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  1. #1

    Can you please critique these prints?

    This was my first print. Not good. I think I had bad retraction settings.
    20170512_004622-1-1024.jpg

    I turned off my retraction and printed this one. Much better, but not as good as I would like it to be. I am having some layering issues. You see how rough the edges are?
    20170514_011525-1-1024.jpg

    I redesigned this L bracket and printed it on it's side just to see how it would come out and it came out a lot better. I kept retraction off and got a lot stringing/ gunk build up. I think my travel speed is 150 here? Not sure. You can see that the edges are still a bit rough
    20170514_025747-1-1024.jpg

    This was my last attempt. I turned on retraction and set the retraction speed higher and kept the retraction distant very low. I also increased my travel speed to 160. The holes came out great! Much better than any other attempt, but the layering sucks. It's so rough.
    20170515_145220-1-1024.jpg20170515_145145-1-1024.jpg

    One thing I have been trying to combat is that it appears that the machine to overlapping the infill with itself to much. Not the walls, but itself. Every time it infills a layer the finish is a a bit rough because it looks like the tip of the nozzle is plowing through the plastic some, which leaves these very fine raised areas. I tried changing the infill width, distance and it doesn't seem to make a difference. I'm going to mess with the flow some more to see if I can get better results.

    Does anyone have any idea why the out faces are so rough like whats seen in the pics?

  2. #2
    Staff Engineer Davo's Avatar
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    Considering the angle at which I expect this bracket to be under duress, I think printing it on its side (so that the layer boundaries are not perpendicular to the forces of stress) makes all the sense in the world.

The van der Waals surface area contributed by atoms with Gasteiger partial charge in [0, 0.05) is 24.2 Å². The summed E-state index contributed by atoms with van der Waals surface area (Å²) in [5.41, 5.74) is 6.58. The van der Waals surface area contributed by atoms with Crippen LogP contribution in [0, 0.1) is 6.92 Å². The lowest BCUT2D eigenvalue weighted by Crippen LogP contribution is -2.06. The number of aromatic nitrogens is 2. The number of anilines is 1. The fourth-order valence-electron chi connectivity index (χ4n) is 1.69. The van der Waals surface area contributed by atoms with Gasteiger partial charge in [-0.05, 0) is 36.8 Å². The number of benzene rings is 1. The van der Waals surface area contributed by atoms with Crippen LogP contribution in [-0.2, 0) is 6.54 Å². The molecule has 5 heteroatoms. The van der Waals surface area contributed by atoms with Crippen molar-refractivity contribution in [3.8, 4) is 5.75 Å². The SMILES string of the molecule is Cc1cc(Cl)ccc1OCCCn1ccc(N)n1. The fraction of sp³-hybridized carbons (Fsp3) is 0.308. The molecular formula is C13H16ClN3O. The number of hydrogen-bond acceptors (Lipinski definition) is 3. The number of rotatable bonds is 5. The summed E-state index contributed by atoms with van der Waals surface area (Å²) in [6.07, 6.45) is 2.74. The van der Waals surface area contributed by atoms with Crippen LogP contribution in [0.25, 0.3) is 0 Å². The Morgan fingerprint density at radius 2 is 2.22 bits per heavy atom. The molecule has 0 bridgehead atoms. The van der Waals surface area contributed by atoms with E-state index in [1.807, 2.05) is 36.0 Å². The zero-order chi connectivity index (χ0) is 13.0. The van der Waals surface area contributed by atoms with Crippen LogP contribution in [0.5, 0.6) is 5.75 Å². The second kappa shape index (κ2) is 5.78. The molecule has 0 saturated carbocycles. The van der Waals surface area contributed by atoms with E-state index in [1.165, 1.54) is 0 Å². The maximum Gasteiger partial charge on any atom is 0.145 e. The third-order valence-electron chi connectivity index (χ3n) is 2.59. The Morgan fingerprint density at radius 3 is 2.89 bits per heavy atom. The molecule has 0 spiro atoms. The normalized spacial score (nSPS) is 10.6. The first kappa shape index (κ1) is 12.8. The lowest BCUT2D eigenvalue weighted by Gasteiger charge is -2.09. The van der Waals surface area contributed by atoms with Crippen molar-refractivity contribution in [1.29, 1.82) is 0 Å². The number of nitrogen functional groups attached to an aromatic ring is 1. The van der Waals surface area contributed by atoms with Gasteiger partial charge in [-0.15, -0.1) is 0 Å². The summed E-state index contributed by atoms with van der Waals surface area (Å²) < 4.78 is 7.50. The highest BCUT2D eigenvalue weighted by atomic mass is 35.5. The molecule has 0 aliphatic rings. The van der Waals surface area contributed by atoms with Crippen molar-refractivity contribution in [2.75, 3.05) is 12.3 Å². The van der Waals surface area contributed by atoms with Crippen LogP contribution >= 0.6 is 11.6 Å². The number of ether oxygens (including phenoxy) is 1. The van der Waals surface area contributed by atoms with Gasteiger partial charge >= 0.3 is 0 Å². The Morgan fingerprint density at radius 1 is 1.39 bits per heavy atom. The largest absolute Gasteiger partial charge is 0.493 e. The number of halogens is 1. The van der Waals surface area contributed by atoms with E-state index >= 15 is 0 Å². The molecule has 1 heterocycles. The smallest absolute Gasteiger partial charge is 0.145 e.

I would reenable the retraction, or perhaps half the retraction, and print at a slower speed, making no other changes, and see how that comes out.

  3. #3
    Yea, printing on it's side is the way to go. I was printing it the other way just to see what the outcome would be.

    As for speed of the print, im actually printing them slow. Wall speed at 15, infill was at 10 but i changed it to 15 and saw no difference there.

    It feel like its extruding slightly to much. I tried messing around with the flow but iguess ill keep messing around with it more.

  4. #4
    Technologist LuckyImperial's Avatar
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    Quote Originally Posted by CVRIV View Post
    Yea, printing on it's side is the way to go. I was printing it the other way just to see what the outcome would be.

    As for speed of the print, im actually printing them slow. Wall speed at 15, infill was at 10 but i changed it to 15 and saw no difference there.

    It feel like its extruding slightly to much. I tried messing around with the flow but iguess ill keep messing around with it more.
    Yeah, that's already a pretty slow printing speed. I agree that a reduced flow will help. Try 80% flow.

    Another variable you may factor in is temperature. If your temps are too high your nozzle will tend to over extrude a little. This is exasperated by slow printing speeds.